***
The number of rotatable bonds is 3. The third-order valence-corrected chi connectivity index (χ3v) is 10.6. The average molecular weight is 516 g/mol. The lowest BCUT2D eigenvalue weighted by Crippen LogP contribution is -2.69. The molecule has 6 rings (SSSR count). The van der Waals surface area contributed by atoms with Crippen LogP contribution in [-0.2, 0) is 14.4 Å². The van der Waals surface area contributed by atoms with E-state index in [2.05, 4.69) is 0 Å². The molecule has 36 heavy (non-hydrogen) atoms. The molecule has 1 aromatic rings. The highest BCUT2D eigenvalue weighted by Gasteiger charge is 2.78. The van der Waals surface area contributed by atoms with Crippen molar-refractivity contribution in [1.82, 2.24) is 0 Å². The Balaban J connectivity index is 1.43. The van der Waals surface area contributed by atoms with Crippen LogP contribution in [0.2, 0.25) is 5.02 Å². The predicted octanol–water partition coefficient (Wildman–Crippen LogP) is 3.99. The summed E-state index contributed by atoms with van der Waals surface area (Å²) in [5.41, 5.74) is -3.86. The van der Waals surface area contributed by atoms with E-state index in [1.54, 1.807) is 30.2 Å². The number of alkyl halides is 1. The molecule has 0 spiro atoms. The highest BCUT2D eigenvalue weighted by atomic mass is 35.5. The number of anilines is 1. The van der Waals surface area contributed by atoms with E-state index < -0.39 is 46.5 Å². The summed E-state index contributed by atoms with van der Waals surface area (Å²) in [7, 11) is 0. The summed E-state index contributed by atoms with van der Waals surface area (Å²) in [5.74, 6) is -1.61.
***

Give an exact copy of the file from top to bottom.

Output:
The number of rotatable bonds is 3. The third-order valence-corrected chi connectivity index (χ3v) is 10.6. The average molecular weight is 516 g/mol. The lowest BCUT2D eigenvalue weighted by Crippen LogP contribution is -2.69. The molecule has 6 rings (SSSR count). The van der Waals surface area contributed by atoms with Crippen LogP contribution in [-0.2, 0) is 14.4 Å². The van der Waals surface area contributed by atoms with E-state index in [2.05, 4.69) is 0 Å². The molecule has 36 heavy (non-hydrogen) atoms. The molecule has 1 aromatic rings. The highest BCUT2D eigenvalue weighted by Gasteiger charge is 2.78. The van der Waals surface area contributed by atoms with Crippen molar-refractivity contribution in [1.82, 2.24) is 0 Å². The Balaban J connectivity index is 1.43. The van der Waals surface area contributed by atoms with Crippen LogP contribution in [0.2, 0.25) is 5.02 Å². The predicted octanol–water partition coefficient (Wildman–Crippen LogP) is 3.99. The summed E-state index contributed by atoms with van der Waals surface area (Å²) in [5.41, 5.74) is -3.86. The van der Waals surface area contributed by atoms with E-state index in [1.54, 1.807) is 30.2 Å². The number of alkyl halides is 1. The molecule has 0 spiro atoms. The highest BCUT2D eigenvalue weighted by atomic mass is 35.5. The number of anilines is 1. The van der Waals surface area contributed by atoms with E-state index < -0.39 is 46.5 Å². The summed E-state index contributed by atoms with van der Waals surface area (Å²) in [7, 11) is 0. The summed E-state index contributed by atoms with van der Waals surface area (Å²) in [5.74, 6) is -1.61.